Mark your calendars for July 14, 2015, when it will do a “flyby,” swinging close to Pluto and its moons.
Now back to Jupiter, the largest planet in our solar system. Juno is seeking to understand the origins of Jupiter, and through that information, understand more about the entire solar system. Jupiter has four larger moons — Io, Europa, Ganymede, and Callisto. To study these icy moons, the European Space Agency will launch the Jupiter Icy Moons Explorer Mission (JUICE), in 2022. Dr. Kurt Rutherford, Principal Scientist at SWRI, is the Deputy PI for JUICE’s Europa mission. In January of 2014, then-SWRI postdoctoral fellow Lorenz Roth discovered a vapor plume on Europa using the Hubble telescope, published in the journal, Science. Vapor plumes mean water. Water means the potential for life. The team has submitted proposals to include further investigations of this vapor plume as part of the JUICE mission. They await NASA approval (and funds) for this next step.
Click here to listen to NPR’s Science Friday that interviews Geophysicist Joachim Saur, lead author on the study of Ganymede’s subsurface ocean.
While these SWRI scientists explore space, they are also mentoring graduate students to become the next generation of space scientists. In 2005, the Department of Physics and Astronomy at UTSA partnered with SWRI to develop a graduate research program for students interested in space physics. Masters and doctoral-level students at UTSA have the opportunity to work directly with the scientists at SWRI. This is a unique opportunity as it allows the students to get hands-on experience working on these missions, while SWRI scientists mentor students and teach courses at UTSA. Students who have earned their PhDs through this program have gone on to work on many NASA missions, such as Joe Westlake, a student in the first class and now a scientist at Johns Hopkins Applied Physics Laboratory. Dr. Westlake worked on MMS and was present at the launch, bringing along his kids to share the experience.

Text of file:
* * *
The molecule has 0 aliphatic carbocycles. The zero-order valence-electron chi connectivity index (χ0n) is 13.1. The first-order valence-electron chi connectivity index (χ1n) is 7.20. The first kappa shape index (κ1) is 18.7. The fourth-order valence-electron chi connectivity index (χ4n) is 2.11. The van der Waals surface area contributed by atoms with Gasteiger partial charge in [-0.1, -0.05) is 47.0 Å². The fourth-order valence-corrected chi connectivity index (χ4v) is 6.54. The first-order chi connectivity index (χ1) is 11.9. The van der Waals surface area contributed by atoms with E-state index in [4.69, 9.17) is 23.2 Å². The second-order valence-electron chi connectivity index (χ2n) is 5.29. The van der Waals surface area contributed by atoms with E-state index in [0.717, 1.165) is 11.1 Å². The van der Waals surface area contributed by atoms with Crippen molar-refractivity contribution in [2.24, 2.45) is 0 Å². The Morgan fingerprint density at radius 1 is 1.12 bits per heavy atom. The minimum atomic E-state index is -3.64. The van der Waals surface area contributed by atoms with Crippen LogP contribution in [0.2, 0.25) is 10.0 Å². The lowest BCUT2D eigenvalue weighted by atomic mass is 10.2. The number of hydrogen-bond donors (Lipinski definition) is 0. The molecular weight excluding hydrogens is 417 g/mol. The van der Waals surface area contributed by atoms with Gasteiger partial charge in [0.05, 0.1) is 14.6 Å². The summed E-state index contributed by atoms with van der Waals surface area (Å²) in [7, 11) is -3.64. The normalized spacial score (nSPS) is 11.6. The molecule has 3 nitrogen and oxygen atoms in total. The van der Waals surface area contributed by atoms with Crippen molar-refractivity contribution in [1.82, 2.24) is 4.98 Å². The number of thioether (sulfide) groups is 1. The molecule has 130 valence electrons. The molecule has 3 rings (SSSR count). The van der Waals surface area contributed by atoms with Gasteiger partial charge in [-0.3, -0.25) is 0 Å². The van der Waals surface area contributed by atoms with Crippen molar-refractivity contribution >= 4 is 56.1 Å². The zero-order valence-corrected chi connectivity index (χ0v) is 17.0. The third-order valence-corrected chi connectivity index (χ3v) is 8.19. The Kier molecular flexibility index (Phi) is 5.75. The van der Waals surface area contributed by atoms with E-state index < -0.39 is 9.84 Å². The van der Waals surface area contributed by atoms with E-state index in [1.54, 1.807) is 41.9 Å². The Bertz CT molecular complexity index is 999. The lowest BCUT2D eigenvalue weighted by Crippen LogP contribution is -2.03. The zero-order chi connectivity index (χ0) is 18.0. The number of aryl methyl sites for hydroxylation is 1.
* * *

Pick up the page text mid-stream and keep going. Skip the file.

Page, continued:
SWRI has also partnered with the Scobee Planetarium at San Antonio College, an expert planetarium with extensive displays. The one display that caught my eye, though, was a series of photos with the stories of four South Texas kids who grew up to be “rocket scientists” at SWRI. The institute boasts a plethora of internationally renown scientists, but we also have our own home-grown scientists, including Dr. Jim Burch, Valedictorian of Central Catholic High School and a 1964 Summa Cum Laude graduate of St. Mary’s University. He is now Vice President of the SWRI Space Science and Engineering Division and Principal Investigator for MMS.
Local San Antonio students may grow up to be rocket scientists one day, and if they do, they won’t have to go far from home. They can come to SWRI to explore the far reaches of our solar system, and perhaps, beyond.
*Featured/top image: Kids took part in Juno’s post-launch celebrations which took place at the Astronaut Beach House. This special place lies near the launch pads at Kennedy Space Center and has long been a refuge for the astronauts to relax in private with their families before each launch. Photo by Frederic Allegrini.